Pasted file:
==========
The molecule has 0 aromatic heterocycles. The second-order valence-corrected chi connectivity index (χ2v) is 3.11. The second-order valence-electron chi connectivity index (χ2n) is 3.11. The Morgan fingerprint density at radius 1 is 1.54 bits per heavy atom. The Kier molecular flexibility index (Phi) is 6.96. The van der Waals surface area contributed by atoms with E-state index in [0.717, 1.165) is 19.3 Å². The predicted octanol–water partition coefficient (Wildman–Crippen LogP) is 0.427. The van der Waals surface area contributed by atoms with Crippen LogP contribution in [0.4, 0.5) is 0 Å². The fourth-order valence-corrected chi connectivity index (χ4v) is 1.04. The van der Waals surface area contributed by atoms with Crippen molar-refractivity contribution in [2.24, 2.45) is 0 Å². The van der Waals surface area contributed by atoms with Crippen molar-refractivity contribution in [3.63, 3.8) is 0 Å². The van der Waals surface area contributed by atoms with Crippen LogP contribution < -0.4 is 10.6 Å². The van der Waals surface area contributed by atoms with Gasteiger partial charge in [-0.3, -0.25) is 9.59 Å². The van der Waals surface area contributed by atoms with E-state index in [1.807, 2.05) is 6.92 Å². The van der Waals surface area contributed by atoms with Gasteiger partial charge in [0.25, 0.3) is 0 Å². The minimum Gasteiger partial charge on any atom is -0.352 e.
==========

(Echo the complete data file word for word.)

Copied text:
The molecule has 0 aromatic heterocycles. The second-order valence-corrected chi connectivity index (χ2v) is 3.11. The second-order valence-electron chi connectivity index (χ2n) is 3.11. The Morgan fingerprint density at radius 1 is 1.54 bits per heavy atom. The Kier molecular flexibility index (Phi) is 6.96. The van der Waals surface area contributed by atoms with E-state index in [0.717, 1.165) is 19.3 Å². The predicted octanol–water partition coefficient (Wildman–Crippen LogP) is 0.427. The van der Waals surface area contributed by atoms with Crippen LogP contribution in [0.4, 0.5) is 0 Å². The fourth-order valence-corrected chi connectivity index (χ4v) is 1.04. The van der Waals surface area contributed by atoms with Crippen molar-refractivity contribution in [2.24, 2.45) is 0 Å². The van der Waals surface area contributed by atoms with Crippen molar-refractivity contribution in [3.63, 3.8) is 0 Å². The van der Waals surface area contributed by atoms with Crippen LogP contribution < -0.4 is 10.6 Å². The van der Waals surface area contributed by atoms with Gasteiger partial charge in [-0.3, -0.25) is 9.59 Å². The van der Waals surface area contributed by atoms with E-state index in [1.807, 2.05) is 6.92 Å². The van der Waals surface area contributed by atoms with Gasteiger partial charge in [0.25, 0.3) is 0 Å². The minimum Gasteiger partial charge on any atom is -0.352 e.